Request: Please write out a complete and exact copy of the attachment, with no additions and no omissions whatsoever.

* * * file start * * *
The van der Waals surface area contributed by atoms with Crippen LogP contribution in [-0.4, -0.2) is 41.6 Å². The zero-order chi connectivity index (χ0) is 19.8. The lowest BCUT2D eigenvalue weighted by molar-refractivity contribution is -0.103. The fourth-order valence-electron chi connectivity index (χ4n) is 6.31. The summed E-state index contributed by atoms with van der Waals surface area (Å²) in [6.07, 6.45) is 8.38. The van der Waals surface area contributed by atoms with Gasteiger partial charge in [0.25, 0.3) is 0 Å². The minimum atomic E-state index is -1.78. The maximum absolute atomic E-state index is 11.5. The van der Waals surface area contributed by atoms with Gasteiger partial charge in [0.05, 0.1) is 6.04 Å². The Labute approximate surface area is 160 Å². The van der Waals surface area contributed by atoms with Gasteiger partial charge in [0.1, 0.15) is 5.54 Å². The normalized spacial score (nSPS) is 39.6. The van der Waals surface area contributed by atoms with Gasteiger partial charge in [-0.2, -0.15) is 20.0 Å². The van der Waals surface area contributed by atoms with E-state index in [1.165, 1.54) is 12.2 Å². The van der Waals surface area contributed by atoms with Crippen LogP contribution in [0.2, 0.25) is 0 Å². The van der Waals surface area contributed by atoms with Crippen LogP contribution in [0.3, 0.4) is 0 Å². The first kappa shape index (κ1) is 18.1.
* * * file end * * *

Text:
The van der Waals surface area contributed by atoms with Crippen LogP contribution in [-0.4, -0.2) is 41.6 Å². The zero-order chi connectivity index (χ0) is 19.8. The lowest BCUT2D eigenvalue weighted by molar-refractivity contribution is -0.103. The fourth-order valence-electron chi connectivity index (χ4n) is 6.31. The summed E-state index contributed by atoms with van der Waals surface area (Å²) in [6.07, 6.45) is 8.38. The van der Waals surface area contributed by atoms with Gasteiger partial charge in [0.25, 0.3) is 0 Å². The minimum atomic E-state index is -1.78. The maximum absolute atomic E-state index is 11.5. The van der Waals surface area contributed by atoms with Gasteiger partial charge in [0.05, 0.1) is 6.04 Å². The Labute approximate surface area is 160 Å². The van der Waals surface area contributed by atoms with Gasteiger partial charge in [0.1, 0.15) is 5.54 Å². The normalized spacial score (nSPS) is 39.6. The van der Waals surface area contributed by atoms with Gasteiger partial charge in [-0.2, -0.15) is 20.0 Å². The van der Waals surface area contributed by atoms with E-state index in [1.165, 1.54) is 12.2 Å². The van der Waals surface area contributed by atoms with Crippen LogP contribution in [0.2, 0.25) is 0 Å². The van der Waals surface area contributed by atoms with Crippen LogP contribution in [0.3, 0.4) is 0 Å². The first kappa shape index (κ1) is 18.1.